Fort Cavazos teens seek to incite change during forum

By Janecze Wright, Fort Cavazos Public AffairsMarch 22, 2024

Greta Buccellato, Fort Cavazos deputy to the garrison commander, engages with teens during the Teen Chain of Communication forum March 14, 2024, at Montague Youth Center. (U.S. Army photo by Janecze Wright, Fort Cavazos Public Affairs)
Greta Buccellato, Fort Cavazos deputy to the garrison commander, engages with teens during the Teen Chain of Communication forum March 14, 2024, at Montague Youth Center. (U.S. Army photo by Janecze Wright, Fort Cavazos Public Affairs) (Photo Credit: U.S. Army) VIEW ORIGINAL

FORT CAVAZOS, Texas —  Teens, Child and Youth Services representatives and installation leaders gathered March 14 at the Montague Youth Center here to discuss issues that impact youth on the installation and within the community and improve quality of life for young adults at the Great Place.

Surrounded by students of varying ages seated on bleachers, Greta Buccellato, Fort Cavazos deputy to the garrison commander, Peter Craig, Directorate of Family and Morale, Welfare and Recreation director, and Sheila Curtis, chief of Fort Cavazos Child and Youth Services, listened as the Teen Chain of Communication weighed in on issues that affect the way they live and learn.

Teens addressed the lack of competitive sports and teen events, the desire for better lunch and snack options, updated gaming equipment and better Wi-Fi, as well as more serious issues such as teen smoking and vaping, increased fighting, gang related violence, littering and graffiti.

Using a slide presentation as a guide, three teens took turns addressing the leadership panel and their peers about specific issues and resolutions for each.

Leele Fitzpatrick, spoke about youth center issues, specifically recommending more competitive sports. She proposed having volleyball, basketball, pickleball and football teams, creating middle school and high school teams and having an awards ceremony at the end of the season.

“I wasn’t just speaking as one person, I’m speaking from my whole community and letting them know this is what we need to be addressed,” she said.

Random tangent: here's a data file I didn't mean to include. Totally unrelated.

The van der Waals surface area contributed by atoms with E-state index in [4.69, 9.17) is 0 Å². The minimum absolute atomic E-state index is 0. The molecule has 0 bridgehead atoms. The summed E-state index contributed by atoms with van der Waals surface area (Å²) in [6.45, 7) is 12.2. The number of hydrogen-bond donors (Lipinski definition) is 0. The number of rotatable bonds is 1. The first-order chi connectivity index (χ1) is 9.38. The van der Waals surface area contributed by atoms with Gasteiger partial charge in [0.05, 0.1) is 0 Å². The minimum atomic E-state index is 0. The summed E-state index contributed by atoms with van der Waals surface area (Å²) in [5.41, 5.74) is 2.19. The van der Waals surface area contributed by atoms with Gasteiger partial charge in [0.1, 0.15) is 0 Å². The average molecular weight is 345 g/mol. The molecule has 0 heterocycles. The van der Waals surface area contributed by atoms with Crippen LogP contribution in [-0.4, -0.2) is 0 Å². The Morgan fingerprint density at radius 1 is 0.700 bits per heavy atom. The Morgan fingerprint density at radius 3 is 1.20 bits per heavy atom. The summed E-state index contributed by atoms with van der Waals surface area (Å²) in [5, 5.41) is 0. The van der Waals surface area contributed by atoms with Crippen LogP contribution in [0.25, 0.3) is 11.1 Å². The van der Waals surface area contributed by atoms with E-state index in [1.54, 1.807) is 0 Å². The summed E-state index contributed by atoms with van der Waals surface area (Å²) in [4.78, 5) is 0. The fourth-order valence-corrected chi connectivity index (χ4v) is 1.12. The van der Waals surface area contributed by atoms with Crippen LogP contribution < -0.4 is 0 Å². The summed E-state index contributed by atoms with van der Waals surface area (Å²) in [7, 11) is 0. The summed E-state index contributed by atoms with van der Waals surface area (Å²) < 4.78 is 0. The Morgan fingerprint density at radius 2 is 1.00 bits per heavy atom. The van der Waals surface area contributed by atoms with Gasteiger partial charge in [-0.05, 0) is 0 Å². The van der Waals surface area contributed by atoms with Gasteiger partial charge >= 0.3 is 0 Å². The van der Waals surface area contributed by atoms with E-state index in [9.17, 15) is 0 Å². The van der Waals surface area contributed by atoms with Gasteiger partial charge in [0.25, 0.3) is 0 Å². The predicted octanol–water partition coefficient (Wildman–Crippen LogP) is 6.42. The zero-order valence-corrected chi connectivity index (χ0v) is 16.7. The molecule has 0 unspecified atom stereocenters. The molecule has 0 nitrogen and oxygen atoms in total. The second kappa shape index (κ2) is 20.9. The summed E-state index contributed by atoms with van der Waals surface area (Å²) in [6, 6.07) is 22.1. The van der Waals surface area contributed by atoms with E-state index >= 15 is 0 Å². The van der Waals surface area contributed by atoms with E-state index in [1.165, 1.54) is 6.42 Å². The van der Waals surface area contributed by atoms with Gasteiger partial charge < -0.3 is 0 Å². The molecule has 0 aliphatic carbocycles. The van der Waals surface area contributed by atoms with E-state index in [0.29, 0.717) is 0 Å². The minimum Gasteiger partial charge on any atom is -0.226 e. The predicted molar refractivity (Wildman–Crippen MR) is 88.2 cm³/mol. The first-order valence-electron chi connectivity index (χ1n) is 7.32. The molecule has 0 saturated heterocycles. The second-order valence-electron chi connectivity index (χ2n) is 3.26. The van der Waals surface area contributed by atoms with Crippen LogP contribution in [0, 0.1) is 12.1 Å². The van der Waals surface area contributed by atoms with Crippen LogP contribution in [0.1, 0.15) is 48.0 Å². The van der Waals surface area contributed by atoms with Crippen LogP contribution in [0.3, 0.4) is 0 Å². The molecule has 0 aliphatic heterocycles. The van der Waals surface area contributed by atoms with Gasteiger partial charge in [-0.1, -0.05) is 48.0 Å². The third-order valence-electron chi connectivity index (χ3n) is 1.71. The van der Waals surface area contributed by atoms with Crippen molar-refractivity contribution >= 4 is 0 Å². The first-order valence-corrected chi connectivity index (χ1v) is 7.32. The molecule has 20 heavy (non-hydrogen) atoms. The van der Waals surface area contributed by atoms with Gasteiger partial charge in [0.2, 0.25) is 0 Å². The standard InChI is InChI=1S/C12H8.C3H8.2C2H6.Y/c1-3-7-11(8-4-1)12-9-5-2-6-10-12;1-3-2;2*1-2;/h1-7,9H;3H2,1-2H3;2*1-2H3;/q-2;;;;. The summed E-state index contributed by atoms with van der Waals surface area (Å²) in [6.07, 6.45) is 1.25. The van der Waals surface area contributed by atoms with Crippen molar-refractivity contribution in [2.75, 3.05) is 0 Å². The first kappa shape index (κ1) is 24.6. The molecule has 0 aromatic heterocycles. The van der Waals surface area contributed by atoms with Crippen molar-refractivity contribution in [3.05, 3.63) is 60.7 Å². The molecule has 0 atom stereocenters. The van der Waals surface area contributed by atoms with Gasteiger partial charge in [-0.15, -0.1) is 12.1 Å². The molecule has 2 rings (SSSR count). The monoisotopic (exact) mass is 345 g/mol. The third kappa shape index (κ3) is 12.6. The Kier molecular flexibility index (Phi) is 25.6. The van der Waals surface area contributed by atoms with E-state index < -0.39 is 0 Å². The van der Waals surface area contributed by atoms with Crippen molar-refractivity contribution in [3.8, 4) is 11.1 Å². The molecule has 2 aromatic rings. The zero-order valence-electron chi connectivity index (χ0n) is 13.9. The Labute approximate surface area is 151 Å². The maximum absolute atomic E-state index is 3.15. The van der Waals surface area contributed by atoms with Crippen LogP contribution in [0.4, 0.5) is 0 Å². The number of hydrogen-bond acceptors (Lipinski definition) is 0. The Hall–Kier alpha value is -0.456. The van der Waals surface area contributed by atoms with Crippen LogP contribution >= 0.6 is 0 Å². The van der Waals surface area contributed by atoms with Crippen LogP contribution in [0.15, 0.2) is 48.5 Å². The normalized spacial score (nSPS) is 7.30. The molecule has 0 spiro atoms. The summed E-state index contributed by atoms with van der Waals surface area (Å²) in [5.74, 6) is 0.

Malia O’Neal addressed school conflicts, highlighting issues such as increased fighting and gang related violence. She recommended zero tolerance for fighting and educating youth on conflict resolution.

Greta Buccellato, Fort Cavazos deputy to the garrison commander, presents teens Malia O'Neal, Leele Fitzpatrick and Gem Jenkins with challenge coins following the Teen Chain Communication forum March 14, 2024, at Montague Youth Center. (U.S. Army photo by Janecze Wright, Fort Cavazos Public Affairs)
Greta Buccellato, Fort Cavazos deputy to the garrison commander, presents teens Malia O'Neal, Leele Fitzpatrick and Gem Jenkins with challenge coins following the Teen Chain Communication forum March 14, 2024, at Montague Youth Center. (U.S. Army photo by Janecze Wright, Fort Cavazos Public Affairs) (Photo Credit: U.S. Army) VIEW ORIGINAL

“These issues are mandatory, and we need to know more about them to prevent them from happening,” she said. “I was speaking for people that can’t stick up for themselves and need somebody else to speak for them.”

Gem Jenkins focused on issues within the community, such as littering, graffiti and vaping. She shared that some of the issues resonated with her personally.

She suggested vape detectors in schools and more education on harmful effects of smoking and vaping. She also advised educating teens about recycling and creating opportunities to partner with community leaders for clean-up initiatives.

“I don’t feel like art should be used to ruin how the community looks,” she said of the litter and graffiti she and other teens are seeing more often. “I have friends that aren’t willing to speak up for themselves. So, I need to help them and help their voices to be heard.”

Mitchell Ledet, the 2024 Fort Cavazos Military Youth of the Year, conveyed that the opportunity to address issues with those that can affect change is invaluable.

“Being able to speak to people who have the direct power to change things allows (teens) to get faster results and feel as if their concerns are heard,” he said.

Curtis said that it’s imperative for teens to have a platform to speak directly to Fort Cavazos leadership about their concerns.

“They get an opportunity to speak with leadership, but then they also get an opportunity to voice their concerns based on what’s going on in their lives and also give solutions to what concerns they have, and what their peers are faced with every day as it relates to being a military teen,” she stated.

Buccellato said she was impressed with the teens’ ability to speak on behalf of their peers and presented challenge coins to the three youth representatives.

“You took the time to not only develop your issues but share that with people who can help you make a difference,” she said. “The teens that represent the youth of our military community here, they have issues and concerns that don’t always have a voice in our processes. So, to hear from the teens about the issues they’re facing and that they need us to focus on in our community is fantastic.

“One of the things I really appreciate is that we get to come back to them and tell them what we’re doing to help resolve those issues,” she continued. “It’s important to hear their voice and to act on their concerns. It’s the highlight of my year.”